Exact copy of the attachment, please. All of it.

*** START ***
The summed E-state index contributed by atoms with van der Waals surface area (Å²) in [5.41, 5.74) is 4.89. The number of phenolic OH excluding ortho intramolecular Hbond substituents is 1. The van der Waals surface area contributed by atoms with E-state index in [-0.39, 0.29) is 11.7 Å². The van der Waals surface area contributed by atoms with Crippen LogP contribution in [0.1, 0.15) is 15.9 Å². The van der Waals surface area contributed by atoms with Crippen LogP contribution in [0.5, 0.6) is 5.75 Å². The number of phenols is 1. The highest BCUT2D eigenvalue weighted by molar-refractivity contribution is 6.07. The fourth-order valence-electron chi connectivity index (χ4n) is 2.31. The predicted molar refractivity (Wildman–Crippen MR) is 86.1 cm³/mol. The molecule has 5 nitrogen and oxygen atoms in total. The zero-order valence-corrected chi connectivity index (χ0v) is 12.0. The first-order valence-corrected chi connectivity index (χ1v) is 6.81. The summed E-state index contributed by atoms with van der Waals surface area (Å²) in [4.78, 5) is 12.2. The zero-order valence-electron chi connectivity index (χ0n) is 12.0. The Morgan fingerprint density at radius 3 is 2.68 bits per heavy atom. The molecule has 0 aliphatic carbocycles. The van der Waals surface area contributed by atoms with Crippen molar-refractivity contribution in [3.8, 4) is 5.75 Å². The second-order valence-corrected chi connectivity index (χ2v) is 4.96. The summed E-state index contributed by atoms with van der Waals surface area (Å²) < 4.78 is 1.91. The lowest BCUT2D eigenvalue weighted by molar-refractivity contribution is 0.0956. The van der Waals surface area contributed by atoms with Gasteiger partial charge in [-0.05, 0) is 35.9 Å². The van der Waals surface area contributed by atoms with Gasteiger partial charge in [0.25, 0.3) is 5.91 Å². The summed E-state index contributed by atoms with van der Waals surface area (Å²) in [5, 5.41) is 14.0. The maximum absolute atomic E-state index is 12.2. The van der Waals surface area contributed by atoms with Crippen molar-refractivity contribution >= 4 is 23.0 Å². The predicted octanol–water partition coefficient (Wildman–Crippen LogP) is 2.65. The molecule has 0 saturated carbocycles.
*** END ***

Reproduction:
The summed E-state index contributed by atoms with van der Waals surface area (Å²) in [5.41, 5.74) is 4.89. The number of phenolic OH excluding ortho intramolecular Hbond substituents is 1. The van der Waals surface area contributed by atoms with E-state index in [-0.39, 0.29) is 11.7 Å². The van der Waals surface area contributed by atoms with Crippen LogP contribution in [0.1, 0.15) is 15.9 Å². The van der Waals surface area contributed by atoms with Crippen LogP contribution in [0.5, 0.6) is 5.75 Å². The number of phenols is 1. The highest BCUT2D eigenvalue weighted by molar-refractivity contribution is 6.07. The fourth-order valence-electron chi connectivity index (χ4n) is 2.31. The predicted molar refractivity (Wildman–Crippen MR) is 86.1 cm³/mol. The molecule has 5 nitrogen and oxygen atoms in total. The zero-order valence-corrected chi connectivity index (χ0v) is 12.0. The first-order valence-corrected chi connectivity index (χ1v) is 6.81. The summed E-state index contributed by atoms with van der Waals surface area (Å²) in [4.78, 5) is 12.2. The zero-order valence-electron chi connectivity index (χ0n) is 12.0. The Morgan fingerprint density at radius 3 is 2.68 bits per heavy atom. The molecule has 0 aliphatic carbocycles. The van der Waals surface area contributed by atoms with Crippen molar-refractivity contribution in [3.8, 4) is 5.75 Å². The second-order valence-corrected chi connectivity index (χ2v) is 4.96. The summed E-state index contributed by atoms with van der Waals surface area (Å²) < 4.78 is 1.91. The lowest BCUT2D eigenvalue weighted by molar-refractivity contribution is 0.0956. The van der Waals surface area contributed by atoms with Gasteiger partial charge in [-0.05, 0) is 35.9 Å². The van der Waals surface area contributed by atoms with Gasteiger partial charge in [0.25, 0.3) is 5.91 Å². The summed E-state index contributed by atoms with van der Waals surface area (Å²) in [5, 5.41) is 14.0. The maximum absolute atomic E-state index is 12.2. The van der Waals surface area contributed by atoms with Crippen molar-refractivity contribution >= 4 is 23.0 Å². The predicted octanol–water partition coefficient (Wildman–Crippen LogP) is 2.65. The molecule has 0 saturated carbocycles.